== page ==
American Heart Association Statement Addresses Alternative Treatments for Heart Failure


The American Heart Association said that yoga, tai-chi, and certain alternative medicines may be beneficial for heart failure, whereas other products may be harmful.

A recent statement from the American Heart Association suggests that activities such as yoga and tai-chi may be beneficial for patients with heart failure.

The statement, titled Complementary and Alternative Medicines in the Management of Heart Failure, defines alternative and complementary medicine (CAM) therapies as medical practices, supplements, and approaches to healing that are not supported by evidence-based practice guidelines. Alternative medicine products do not require pharmaceutical prescriptions or medical guidance. A such, certain CAMs may pose a serious risk for patients with heart failure.

“They are available to consumers without having to demonstrate efficacy or safety to meet the same standards as prescription medications,” said Sheryl L. Chow, PharmD, FAHA, an associate professor of pharmacy practice and administration at Western University of Health Sciences in Pomona, California, and associate clinical professor of medicine at the University of California in Irvine, in a recent press release. “[Patients] may not be aware of the possibility of interactions with prescription medicines or other effects on their health.”

Heart failure, defined as an abnormally functioning heart, is estimated to affect more than 6 million adults 20 years of age and older in the United States alone. The statement advises that health care professionals and pharmacists consult with patients with heart failure about the use of alternative therapies before beginning a regimen.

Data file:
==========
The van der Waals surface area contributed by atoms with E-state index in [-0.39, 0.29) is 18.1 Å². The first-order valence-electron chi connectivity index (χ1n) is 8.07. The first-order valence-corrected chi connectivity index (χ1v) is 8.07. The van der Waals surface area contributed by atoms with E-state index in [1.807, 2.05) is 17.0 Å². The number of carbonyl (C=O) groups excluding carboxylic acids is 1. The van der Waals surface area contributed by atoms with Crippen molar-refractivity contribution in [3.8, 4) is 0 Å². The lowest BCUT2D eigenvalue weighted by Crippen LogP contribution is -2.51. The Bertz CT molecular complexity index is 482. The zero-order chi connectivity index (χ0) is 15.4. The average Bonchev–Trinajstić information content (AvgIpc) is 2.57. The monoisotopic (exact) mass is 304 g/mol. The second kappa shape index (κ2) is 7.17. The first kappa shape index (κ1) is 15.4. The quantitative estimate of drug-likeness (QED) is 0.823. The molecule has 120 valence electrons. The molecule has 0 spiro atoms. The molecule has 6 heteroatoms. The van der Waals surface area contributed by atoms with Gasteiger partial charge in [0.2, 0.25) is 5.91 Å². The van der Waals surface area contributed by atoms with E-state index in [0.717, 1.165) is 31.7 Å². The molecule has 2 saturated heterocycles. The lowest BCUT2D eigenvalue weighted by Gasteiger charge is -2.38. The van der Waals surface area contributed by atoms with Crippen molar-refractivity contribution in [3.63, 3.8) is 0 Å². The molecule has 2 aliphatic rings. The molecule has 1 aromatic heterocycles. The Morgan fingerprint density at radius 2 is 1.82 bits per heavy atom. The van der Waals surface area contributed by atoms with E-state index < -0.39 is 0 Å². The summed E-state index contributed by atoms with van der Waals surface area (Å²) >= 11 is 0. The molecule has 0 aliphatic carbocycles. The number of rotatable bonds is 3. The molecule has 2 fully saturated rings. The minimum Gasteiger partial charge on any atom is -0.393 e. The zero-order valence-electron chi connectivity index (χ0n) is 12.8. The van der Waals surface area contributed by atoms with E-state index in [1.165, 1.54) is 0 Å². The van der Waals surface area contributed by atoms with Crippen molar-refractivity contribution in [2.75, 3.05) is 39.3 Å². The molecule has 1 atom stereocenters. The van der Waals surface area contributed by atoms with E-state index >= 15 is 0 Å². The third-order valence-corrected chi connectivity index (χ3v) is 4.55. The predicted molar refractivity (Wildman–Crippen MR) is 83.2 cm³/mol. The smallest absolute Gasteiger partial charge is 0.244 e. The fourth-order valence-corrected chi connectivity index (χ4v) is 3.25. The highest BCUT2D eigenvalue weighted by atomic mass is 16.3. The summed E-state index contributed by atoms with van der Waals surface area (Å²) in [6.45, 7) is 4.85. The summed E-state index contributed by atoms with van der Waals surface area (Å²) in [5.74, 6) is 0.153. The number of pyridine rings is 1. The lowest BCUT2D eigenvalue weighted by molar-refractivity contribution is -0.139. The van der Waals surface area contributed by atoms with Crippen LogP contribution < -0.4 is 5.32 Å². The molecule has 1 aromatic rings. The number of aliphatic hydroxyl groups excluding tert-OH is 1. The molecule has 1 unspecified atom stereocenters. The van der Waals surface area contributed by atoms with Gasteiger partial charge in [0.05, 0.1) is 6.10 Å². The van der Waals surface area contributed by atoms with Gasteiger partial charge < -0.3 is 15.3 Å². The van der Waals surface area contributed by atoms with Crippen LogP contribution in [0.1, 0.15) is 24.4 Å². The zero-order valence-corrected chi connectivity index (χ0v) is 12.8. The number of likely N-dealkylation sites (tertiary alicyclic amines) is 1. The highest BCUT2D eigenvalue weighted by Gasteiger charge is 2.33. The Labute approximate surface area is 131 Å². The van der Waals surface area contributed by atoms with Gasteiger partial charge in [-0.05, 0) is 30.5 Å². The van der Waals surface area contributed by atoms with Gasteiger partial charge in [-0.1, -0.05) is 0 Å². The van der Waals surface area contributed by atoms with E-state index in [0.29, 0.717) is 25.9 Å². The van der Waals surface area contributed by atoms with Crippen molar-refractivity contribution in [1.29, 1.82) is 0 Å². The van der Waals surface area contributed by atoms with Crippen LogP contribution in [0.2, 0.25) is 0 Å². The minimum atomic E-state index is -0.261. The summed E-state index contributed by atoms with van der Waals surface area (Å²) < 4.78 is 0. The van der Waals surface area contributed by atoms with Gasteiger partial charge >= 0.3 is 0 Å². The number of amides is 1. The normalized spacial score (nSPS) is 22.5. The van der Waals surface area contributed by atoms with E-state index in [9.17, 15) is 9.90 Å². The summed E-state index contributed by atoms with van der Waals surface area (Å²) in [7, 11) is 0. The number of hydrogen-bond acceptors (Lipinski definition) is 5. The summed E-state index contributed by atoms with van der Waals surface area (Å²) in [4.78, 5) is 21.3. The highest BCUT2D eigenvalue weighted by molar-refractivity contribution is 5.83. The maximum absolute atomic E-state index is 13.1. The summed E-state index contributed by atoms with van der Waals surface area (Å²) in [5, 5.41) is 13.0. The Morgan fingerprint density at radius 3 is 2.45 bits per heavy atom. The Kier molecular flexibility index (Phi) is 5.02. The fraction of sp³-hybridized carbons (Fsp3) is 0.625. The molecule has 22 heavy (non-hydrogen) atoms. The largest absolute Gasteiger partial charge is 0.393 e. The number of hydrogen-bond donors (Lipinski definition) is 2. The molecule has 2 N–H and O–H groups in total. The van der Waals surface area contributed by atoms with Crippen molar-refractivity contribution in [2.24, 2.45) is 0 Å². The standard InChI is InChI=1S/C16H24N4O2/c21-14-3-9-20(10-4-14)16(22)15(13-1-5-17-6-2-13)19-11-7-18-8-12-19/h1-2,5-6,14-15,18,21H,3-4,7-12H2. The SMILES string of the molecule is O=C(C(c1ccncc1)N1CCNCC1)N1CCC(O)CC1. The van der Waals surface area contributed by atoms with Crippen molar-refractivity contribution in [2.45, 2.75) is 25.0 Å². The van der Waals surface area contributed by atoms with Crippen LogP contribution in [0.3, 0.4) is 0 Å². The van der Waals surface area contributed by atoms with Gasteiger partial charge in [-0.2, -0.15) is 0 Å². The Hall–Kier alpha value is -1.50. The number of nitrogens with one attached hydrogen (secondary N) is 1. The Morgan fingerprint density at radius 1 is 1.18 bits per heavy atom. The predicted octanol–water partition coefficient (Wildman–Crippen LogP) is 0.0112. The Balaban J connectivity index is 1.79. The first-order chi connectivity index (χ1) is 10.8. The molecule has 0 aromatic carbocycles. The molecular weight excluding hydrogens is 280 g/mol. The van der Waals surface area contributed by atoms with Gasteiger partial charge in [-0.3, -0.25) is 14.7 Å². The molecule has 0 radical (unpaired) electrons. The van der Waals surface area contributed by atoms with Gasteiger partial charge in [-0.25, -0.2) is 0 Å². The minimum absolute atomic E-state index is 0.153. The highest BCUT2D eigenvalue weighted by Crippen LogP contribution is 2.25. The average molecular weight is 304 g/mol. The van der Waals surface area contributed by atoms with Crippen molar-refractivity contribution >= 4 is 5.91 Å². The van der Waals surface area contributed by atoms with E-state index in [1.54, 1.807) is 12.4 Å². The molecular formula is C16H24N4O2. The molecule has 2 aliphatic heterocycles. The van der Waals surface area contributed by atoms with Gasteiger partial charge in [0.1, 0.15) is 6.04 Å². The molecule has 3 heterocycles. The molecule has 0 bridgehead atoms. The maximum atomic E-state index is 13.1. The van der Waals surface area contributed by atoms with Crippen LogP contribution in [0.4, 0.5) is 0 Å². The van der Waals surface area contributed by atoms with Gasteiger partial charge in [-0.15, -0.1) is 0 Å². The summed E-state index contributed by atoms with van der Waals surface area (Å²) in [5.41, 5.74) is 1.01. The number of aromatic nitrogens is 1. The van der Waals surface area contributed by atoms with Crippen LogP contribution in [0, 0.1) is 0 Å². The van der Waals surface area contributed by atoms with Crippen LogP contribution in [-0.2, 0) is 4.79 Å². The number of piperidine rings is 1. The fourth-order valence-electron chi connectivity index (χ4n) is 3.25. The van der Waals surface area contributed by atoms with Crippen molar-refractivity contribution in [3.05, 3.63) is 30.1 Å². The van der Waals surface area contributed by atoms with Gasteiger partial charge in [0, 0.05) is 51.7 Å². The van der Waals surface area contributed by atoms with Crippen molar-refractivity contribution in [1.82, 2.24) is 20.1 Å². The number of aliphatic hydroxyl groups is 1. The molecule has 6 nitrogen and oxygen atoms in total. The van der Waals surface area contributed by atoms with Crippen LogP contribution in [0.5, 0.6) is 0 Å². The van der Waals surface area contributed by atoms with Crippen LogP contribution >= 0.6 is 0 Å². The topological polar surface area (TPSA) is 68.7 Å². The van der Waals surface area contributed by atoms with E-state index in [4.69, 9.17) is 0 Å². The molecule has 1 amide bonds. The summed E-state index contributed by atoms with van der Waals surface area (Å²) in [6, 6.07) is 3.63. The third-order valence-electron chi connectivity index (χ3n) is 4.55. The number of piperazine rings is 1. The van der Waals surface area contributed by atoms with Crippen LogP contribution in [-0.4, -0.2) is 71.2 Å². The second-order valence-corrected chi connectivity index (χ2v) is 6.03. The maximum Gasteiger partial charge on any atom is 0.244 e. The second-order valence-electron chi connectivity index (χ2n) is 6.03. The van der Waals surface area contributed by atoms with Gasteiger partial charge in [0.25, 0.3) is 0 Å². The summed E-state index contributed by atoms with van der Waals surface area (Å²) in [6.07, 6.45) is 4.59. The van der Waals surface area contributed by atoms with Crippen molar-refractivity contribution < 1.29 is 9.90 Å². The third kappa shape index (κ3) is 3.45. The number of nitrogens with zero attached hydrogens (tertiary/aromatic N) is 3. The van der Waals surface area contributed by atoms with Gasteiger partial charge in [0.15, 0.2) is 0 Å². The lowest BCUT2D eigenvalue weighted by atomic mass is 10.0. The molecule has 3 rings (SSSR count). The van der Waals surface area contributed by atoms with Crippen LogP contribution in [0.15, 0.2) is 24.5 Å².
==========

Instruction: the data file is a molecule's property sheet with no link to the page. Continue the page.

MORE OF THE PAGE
The most beneficial alternative medicine supported by evidence is Omega-3 polyunsaturated fatty acids (PUFA, fish oil). Omega-3 PUFA can help the heart pump blood and reduce risk of heart failure. Tai chi and yoga may benefit patients as well, which lower blood pressure and can improve quality of life.

Conversely, supplementation with alternative therapies may have harmful adverse effects for patients with heart failure. For example, lily of the valley—which contains active, if not milder, chemicals found in the heart failure medication digoxin— is often taken as a natural supplement for mild heart failure.

Despite its intended use, lily of the valley may worsen the condition of patients on digoxin, “causing very low potassium levels, a condition known as hypokalemia…[and] also may cause irregular heartbeat, confusion, and tiredness,” the statement reported.

Other harmful supplements may include vitamin D and blue cohosh. The statement noted that many alternative therapies have mixed reviews. There are not enough data on coenzyme Q10, Co-Q10, that proves it can improve heart failure, despite rumors, according to the AHA. And vitamin E, though to improve conditions for heart failure patients with preserved ejection fraction, is associated with an increased risk of hospitalization in this patient population.

In the United States, more than 30% of people with heart failure use CAMs, according to the statement. These medicines are not regulated by the federal government, Chow explains, and limited data makes it difficult to guide dose decisions, especially without professional consult.

“More quality research and well-powered randomized controlled trials are needed to better understand the risks and benefits of complementary and alternative medicine therapies for people with heart failure,” Chow said in the press release.


American Heart Association. Some benefits, potential risks with alternative medicines for heart failure. News Release. EurekAlert! December 8, 2022. Accessed on December 9, 2022.

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